Details on the vote
Between May 21-24th, 2013 the Stanford GSE doctoral students voted in favor of a motion to enact an Open Access policy.
The motion received nearly unanimous support, with over 95% of votes cast in favor (voter turnout of 59%, meaning 56% of total students voted in favor).
GSE Student Open Access Motion
The students of the Stanford Graduate School of Education are committed to making their research and scholarship as widely and publicly available as possible. In recognition of the importance of access to knowledge, the students of the Stanford Graduate School of Education are determined to increase access to their work for scholars, educators, policymakers, and the public worldwide. In support of greater openness in scholarly and educational endeavors, the students of the Graduate School of Education agree to the following policy:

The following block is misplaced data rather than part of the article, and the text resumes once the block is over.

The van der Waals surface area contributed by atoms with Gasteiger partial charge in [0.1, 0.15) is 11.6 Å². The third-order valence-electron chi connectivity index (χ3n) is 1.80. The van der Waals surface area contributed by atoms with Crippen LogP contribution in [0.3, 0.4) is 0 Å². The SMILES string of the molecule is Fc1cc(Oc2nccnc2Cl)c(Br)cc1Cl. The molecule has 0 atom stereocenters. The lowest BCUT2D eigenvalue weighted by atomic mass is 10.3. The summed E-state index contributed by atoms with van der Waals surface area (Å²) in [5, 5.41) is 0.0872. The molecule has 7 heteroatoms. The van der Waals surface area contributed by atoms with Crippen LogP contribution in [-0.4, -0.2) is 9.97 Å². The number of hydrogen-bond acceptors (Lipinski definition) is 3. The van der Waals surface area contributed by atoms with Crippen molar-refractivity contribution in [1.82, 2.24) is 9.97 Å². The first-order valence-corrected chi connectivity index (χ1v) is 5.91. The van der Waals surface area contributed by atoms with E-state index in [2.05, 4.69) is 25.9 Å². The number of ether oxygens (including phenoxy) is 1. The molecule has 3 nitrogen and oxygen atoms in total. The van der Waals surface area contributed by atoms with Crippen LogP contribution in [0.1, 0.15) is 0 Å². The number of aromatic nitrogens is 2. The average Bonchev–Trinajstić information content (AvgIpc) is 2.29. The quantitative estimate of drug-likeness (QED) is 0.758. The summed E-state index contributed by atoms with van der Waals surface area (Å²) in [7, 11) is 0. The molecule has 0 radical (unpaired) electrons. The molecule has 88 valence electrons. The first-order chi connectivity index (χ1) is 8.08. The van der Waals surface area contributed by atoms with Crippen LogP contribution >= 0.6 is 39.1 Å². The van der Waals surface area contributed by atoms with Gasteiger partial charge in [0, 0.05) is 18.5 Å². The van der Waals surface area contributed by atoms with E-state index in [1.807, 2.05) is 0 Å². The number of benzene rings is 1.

Students grant to the Stanford University permission to make publicly available their scholarly articles and to exercise the copyright in those articles. They grant to Stanford University a non-exclusive, irrevocable, worldwide license to exercise any and all rights under copyright relating to their scholarly articles, in any medium, and to authorize others to do the same, provided that the articles are properly attributed to the authors and not sold for a profit. The policy will apply to all scholarly articles authored or co-authored while a student of the Graduate School of Education, beginning with articles for which the publisher’s copyright agreement has yet to be signed. On a publisher’s refusal to agree to the terms of this policy (as presented to the publishers in the form of an addendum to the copyright agreement), the student is able to waive this policy by uploading the bibliographic details for the article, along with a note on the publisher's refusal, to the public open-access repository operated by Stanford University.
No later than the date of publication, students will upload an electronic copy of the final version of the article to the open access repository operated by Stanford University.